Here’s how much emergency savings you really need


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An emergency fund is a key part of your financial plan, especially during times of economic uncertainty. But the right amount of money depends on your household and occupation, according to financial experts.

Most Americans are unprepared for a financial emergency, according to a recent CNBC/Momentive survey of more than 4,000 American adults. More than half of Americans have no emergency fund and 40% of those have less than $10,000, according to the findings.

While experts often suggest keeping enough money to cover three to six months of living expenses, others take a more nuanced approach.

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“Rules of thumb overlook a number of important factors,” said Certified Financial Planner Andy Baxley of the Planning Center in Chicago.

“The volatility of the industry you work in, the stability and predictability of your income streams, and whether or not you are self-employed are just a few examples,” he said.

Consider your job security

According to Niv Persaud, CFP and managing director of Transition Planning & Guidance in Atlanta, sufficient emergency savings depends on how long it will take to replace your current income after a job loss.

Despite the threat of recession, the labor market remained strong with unemployment rate at 3.4% in April, tied with the lowest level since 1969. While sectors such as technology, financial companies, health care and retail have been hit by layoffs in 2023 doesn’t mean workers are scrambling for jobs.

Some 55% of workers laid off in December or January found new jobs in late January, according to a ZipRecruiter investigation. On average, it took seven weeks for workers to find a new job, with employees in advertising and marketing, the automotive industry and technology being the most likely to have already found a new position.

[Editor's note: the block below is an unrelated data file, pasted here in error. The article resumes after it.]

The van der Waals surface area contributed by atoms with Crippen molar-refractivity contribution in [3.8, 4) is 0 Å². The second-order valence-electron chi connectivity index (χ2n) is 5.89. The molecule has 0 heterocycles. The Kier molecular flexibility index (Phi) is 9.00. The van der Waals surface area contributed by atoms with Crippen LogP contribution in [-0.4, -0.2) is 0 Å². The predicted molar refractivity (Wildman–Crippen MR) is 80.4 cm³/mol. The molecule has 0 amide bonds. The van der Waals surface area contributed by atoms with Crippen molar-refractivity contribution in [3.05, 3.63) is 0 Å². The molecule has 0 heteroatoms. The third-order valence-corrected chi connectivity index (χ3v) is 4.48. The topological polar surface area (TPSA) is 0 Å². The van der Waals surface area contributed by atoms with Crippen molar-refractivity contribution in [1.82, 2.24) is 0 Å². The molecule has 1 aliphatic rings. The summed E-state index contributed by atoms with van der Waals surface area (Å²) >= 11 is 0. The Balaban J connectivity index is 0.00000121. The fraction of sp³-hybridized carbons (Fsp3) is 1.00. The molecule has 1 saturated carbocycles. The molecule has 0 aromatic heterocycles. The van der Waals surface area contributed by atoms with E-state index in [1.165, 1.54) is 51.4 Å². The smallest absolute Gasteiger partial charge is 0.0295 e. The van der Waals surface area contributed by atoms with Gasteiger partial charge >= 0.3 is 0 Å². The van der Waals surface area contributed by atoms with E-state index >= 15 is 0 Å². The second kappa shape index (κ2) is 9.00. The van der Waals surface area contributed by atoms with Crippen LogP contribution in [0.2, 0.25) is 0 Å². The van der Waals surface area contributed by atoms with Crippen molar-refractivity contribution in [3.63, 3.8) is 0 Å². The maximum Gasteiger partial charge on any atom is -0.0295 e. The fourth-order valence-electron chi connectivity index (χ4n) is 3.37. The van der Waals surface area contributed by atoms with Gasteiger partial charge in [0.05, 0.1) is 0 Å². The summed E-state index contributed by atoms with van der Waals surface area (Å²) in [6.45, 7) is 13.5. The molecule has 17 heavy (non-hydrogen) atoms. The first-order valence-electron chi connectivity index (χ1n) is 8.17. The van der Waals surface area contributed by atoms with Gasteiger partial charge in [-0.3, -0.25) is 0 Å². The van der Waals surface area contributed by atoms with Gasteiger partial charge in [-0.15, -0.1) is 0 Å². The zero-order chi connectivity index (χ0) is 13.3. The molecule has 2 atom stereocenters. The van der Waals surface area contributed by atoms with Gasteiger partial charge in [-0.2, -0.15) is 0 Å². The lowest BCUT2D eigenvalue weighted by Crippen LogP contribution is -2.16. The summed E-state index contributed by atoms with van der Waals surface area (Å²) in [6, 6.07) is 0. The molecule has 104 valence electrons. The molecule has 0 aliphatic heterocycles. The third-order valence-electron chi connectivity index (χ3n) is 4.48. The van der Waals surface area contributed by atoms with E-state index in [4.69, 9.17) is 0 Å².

Still, “the job search process is longer for people with higher incomes,” said Persaud, who urges clients to keep nine months of emergency reserves – including rent or mortgage, utilities utilities, food and other necessary costs – for two-income households and one-year expenses for one-income families.

Kevin Brady, CFP and vice president of Wealthspire Advisors in New York, also considers job security for his clients, aiming for three months of spending for a two-income household with secure jobs, or six months of spending for a family. single income. with secure employment. However, a single-income household with “highly variable earnings” can aim for nine months of emergency savings, he said.

Add a buffer for highly correlated earnings

Dual-earners may also consider the degree of correlation between each partner’s income. “If you both work in tech sales, the likelihood of both of you losing your jobs at the same time is higher than if, say, one of you was a professor,” Baxley explained. When income is highly correlated, he generally recommends a larger emergency fund.

Of course, the right number may also depend on your personal preferences. “If a calculator says you should have $20,000 in emergency reserve but you won’t sleep at night on less than $40,000, then $40,000 is probably the right number.”

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